RALEIGH — Frank Papa seemed to have it all.
A wife. Two dogs and a cat. A house on three acres in Chatham County. A Honda Accord for driving around and a royal blue 98 Corvette for showboating.
He lost it all in 2002 after he decided to trade in his six-figure programming gig to open a 1,200-square-foot Carrboro pet food supply shop he called Phydeaux. Over the first year, he separated from his wife, gave away his pets and sold his home and cars.
I was really, really broke, he said.
For nearly two years, Papa slept on friends couches, in the store, and places he didnt want to talk about.
Over time, Papa transformed his small shop that centered on quality pet food and old-timey customer service into two nearly 15,000-square foot stores in Chapel Hill and Raleigh. He expects Phydeauxs revenue to be more than $7 million this year.
Now, he is eyeing an expansion.
At this point, the money isnt a problem, said Papa, who pays himself less than $50,000 annually. With overtime, some of his employees make more than he does. It is kind of a social experiment for me at this point. Can I grow the business and do things the way I want to do them?
Papa declined to provide any other expansion details for the company with 27 full-time employees.
Papa is one of the few small-business owners making such leaps and bounds in the $15.9 billion pet store industry, in which 83 percent of the businesses employ fewer than five, according to a September report on pet stores in the U.S. by IBISWorld, a market research company.
Revenue, competition grow
Revenue is expected to increase about 4 percent annually through 2018 but so is the competition as big-box specialty stores, supermarkets and mass merchandisers force out smaller retailers and contribute to the overall consolidation of the industry, the report states.
Four companies, including Phoenix-based PetSmart and San Diego-based PETCO, generate 64.5 percent of the industrys revenue and are expected to grow at the expense of smaller stores, according to report.
During the recession, larger companies attracted budget-conscious consumers by offering low- to medium-end goods at discounted prices. However, consumers are expected to return to splurging on higher-quality products as the economy continues to improve, the report states.
Nevertheless, there are various niche markets available for new players to occupy, specifically those that specialize in premium and innovative food, products and services, the report states.
Key success factors include attractive product presentation, a range of supplies at different price and quality levels, effective quality control, an experienced workforce and high-traffic locations, according to the report.
Diane Groff and LeAnn Hinson, owners of Other End of the Leash Pet Boutique & Bakery in Durham, tried to hit all those factors when they opened a store on West Main Street near Brightleaf Square in September.
Before opening the store, they looked at household incomes within a 10- and 25 mile radius of the shop, scoped out competition and sought to provide a range of products. Their inventory includes everything from pet food to locally-made dog bowls and handmade bath soaps, along with items for people such as T-shirts with the slogan I kissed a dog, and I liked it.
Their niche, Groff said, is to offer pet food thats made with healthy and quality ingredients in the U.S. or in free- and fair-trade countries and costs from $1.05 a pound to $2.24 a pound.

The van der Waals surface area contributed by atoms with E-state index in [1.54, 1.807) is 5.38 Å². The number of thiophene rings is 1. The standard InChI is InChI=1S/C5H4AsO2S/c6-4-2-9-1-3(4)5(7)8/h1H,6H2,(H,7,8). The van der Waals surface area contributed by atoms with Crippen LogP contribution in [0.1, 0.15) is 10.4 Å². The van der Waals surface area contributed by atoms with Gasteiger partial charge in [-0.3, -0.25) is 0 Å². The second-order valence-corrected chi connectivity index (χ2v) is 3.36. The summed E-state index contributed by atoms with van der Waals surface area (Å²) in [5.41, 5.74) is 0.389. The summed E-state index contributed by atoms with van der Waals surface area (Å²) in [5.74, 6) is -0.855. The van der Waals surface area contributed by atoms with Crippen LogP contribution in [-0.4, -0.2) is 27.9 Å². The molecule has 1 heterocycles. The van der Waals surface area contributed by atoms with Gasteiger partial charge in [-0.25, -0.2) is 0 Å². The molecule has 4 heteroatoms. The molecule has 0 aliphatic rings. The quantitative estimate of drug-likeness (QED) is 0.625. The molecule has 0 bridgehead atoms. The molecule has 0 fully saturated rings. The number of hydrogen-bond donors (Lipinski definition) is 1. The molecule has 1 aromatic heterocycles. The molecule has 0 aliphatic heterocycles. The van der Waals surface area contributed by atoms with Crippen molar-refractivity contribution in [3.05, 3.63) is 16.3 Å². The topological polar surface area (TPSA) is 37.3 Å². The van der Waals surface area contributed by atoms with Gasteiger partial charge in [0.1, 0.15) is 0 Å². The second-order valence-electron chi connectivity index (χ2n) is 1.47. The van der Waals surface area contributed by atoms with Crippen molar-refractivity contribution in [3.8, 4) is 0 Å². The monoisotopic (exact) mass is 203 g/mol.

Dog treats are also baked daily in an on-site, gluten-free kitchen. The owners self-funded the venture, kept their full-time jobs and hired one full-time employee to work in the store during the week.
The business plan calls for the shop to make money within a year, but the owners hope to make that happen sooner, Groff said.
Keys to success
Papa, 40, said his success comes from pinching pennies, listening to customers and treating his employees well.
The secret, I think, is just that I am scrappier than everyone else, he said. I was broke and I fought and it was really, really hard.
Papa left his programming business after getting burned out. He opened Phydeaux after noting the success of organic grocery stores and the number of pet owners, and he had the idea to marry the two.
It just kind of hit me, he said.
His startup costs were less than $50,000, which he funded with a personal credit card and a small loan from his family. He spent the first year learning everything from how to work a cash register to what to feed birds.
The only retail experience I had was bagging groceries at a Harris Teeter, Papa said of his first job at 15. And I didnt know a whole lot about pets.
Papa saved money, he said, by buying used fixtures and doing everything himself. That penny-pitching habit, he said, has continued to allow him to offer quality products at competitive prices.
Saving money was the most important thing, he said.
He talked to veterinarians and listened to customers. He learned he didnt want to carry foods with wheat, corn or soy, and that became a mantra he still follows.
By year three, he doubled the size of the store and was able to afford a small studio apartment.
In 2008, he moved the store to a portion of its current space in Chapel Hill and continued to build a quality workforce and employee-friendly company policies. He only hires full-time employees, who receive benefits and two weeks of intensive training.
In 2010, Papa opened the Raleigh location to test whether he could duplicate the Chapel Hill store. He also bought a home in Orange County, where he lives with his dog Jake, a long-haired Rottweiler, and a black-and-white cat named Kissyboots.
Every day I look around at my stores and the people working for me. Every day I am blown away, he said. I remember when I started it was so tiny. I didnt know anything.
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